Following the recent death of one of my teachers, I’ve decided to make the next workshop on Shi Ba Shi. We’re looking at the 23rd of April at Stonefield Farm Holidays (An Tairbeart) and I’ll post a link to the bookings in due course.

Ronnie taught us this at Tai Chi Caledonia without speaking a word. We just stood in a circle and copied him. Although he appeared to be focused on the grass in front of him, if he repeated the moves more than six times, we knew one of us was not getting it right and he was waiting until we did. To this day I have no idea how he managed to see us all!

Ronnie loved the simplicity and versatility of shi ba shi and taught it at his classes in posh leisure centres, workplaces, cancer centres and prisons. In addition to the first set, which we will be doing, he taught the second set and was pursuing a version of a third set.

When he came to Samye Ling to teach it at the qigongtauk course he did use words, some of them not very p.c. at all. But he made us laugh and he looked after everyone in the class, those who found it easy and those who struggled. 

I’m delighted to say that Helen Davison will be joining me for this workshop. Helen, from Carlisle, is also a mindfulness teacher, so she will be including some mindfulness experiences. We believe this will be a fascinating combination for those wishing to explore the spiritual side of qigong exercises and for those who enjoy the gentle movements.  I hope you’ll join us!


Silk Reeling Practise

The Ten Principles of taiji and qigong, were first mentioned in The Canon of Taiji Chuan.

I studied these with the inspiring Barry McGinlay of the Tai Chi Life School at Tai Chi Caledonia one year. Like most worthwhile exercises, they are easy to say, but not so easy to do. It’s all very well listing the ten principles and talking about them but how do you practise them in a workshop? 

Since they are very much about linking upper and lower, inner and outer and so on, what we need are simple exercises that use the whole body. We want to be able to feel the way energy moves from the earth, through bubbling spring (yong quan) in the foot, up the legs, through the waist, up and through to the fingers. We repeat these exercises (as) many times (as you wish) so that you can explore the effect we are concentrating on.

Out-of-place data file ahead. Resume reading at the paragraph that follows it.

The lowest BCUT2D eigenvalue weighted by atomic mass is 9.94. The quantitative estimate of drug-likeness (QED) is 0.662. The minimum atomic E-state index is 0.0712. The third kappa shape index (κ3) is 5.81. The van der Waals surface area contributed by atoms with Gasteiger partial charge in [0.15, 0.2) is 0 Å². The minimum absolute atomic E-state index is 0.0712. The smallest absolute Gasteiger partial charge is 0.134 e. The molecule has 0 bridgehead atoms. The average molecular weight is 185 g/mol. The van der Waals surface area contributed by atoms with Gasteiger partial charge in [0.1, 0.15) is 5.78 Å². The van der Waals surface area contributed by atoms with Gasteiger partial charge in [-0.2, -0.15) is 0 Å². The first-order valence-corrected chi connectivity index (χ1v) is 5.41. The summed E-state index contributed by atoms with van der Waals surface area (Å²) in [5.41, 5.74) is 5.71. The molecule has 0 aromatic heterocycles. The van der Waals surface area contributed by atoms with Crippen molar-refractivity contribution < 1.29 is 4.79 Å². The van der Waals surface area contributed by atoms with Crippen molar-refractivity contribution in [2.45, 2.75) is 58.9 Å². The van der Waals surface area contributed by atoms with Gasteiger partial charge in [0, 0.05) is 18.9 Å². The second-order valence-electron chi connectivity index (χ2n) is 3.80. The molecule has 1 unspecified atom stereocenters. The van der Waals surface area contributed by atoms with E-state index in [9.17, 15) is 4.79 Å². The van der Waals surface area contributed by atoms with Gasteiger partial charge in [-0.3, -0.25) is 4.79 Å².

If you already practise taiji, you already know a number of suitable exercises, such as brush knee twist step and fair lady works the shuttle. In the workshop, I’ll be offering silk reeling exercises.

Silk was and still is an important product in the Chinese economy. The silkworm larva wraps itself in a cocoon. To obtain silk from the cocoon, it has to be drawn out or reeled out extremely carefully. The action must be smooth and consistent without jerking or changing direction sharply. If you go too fast, the silk thread becomes too thin and breaks. If you pull too slowly, it sticks to itself and becomes tangled and lumpy. Thus, silk reeling is a highly skilled art. The movements are continuous, cyclic, spiralling and performed at constant speed – exactly what we are looking for in a taiji exercise.

Silk reeling can be practised single or double handed, solo and with a partner. The movements trace a taijitu (yinyang symbol) pattern using the waist while shifting the weight from leg to leg.

It’s a very popular exercise in Chen style taiji and I also spent a week at Caledonia with Master Wang Hai Jun, who makes them look wonderfully elegant and effortless – here’s a link.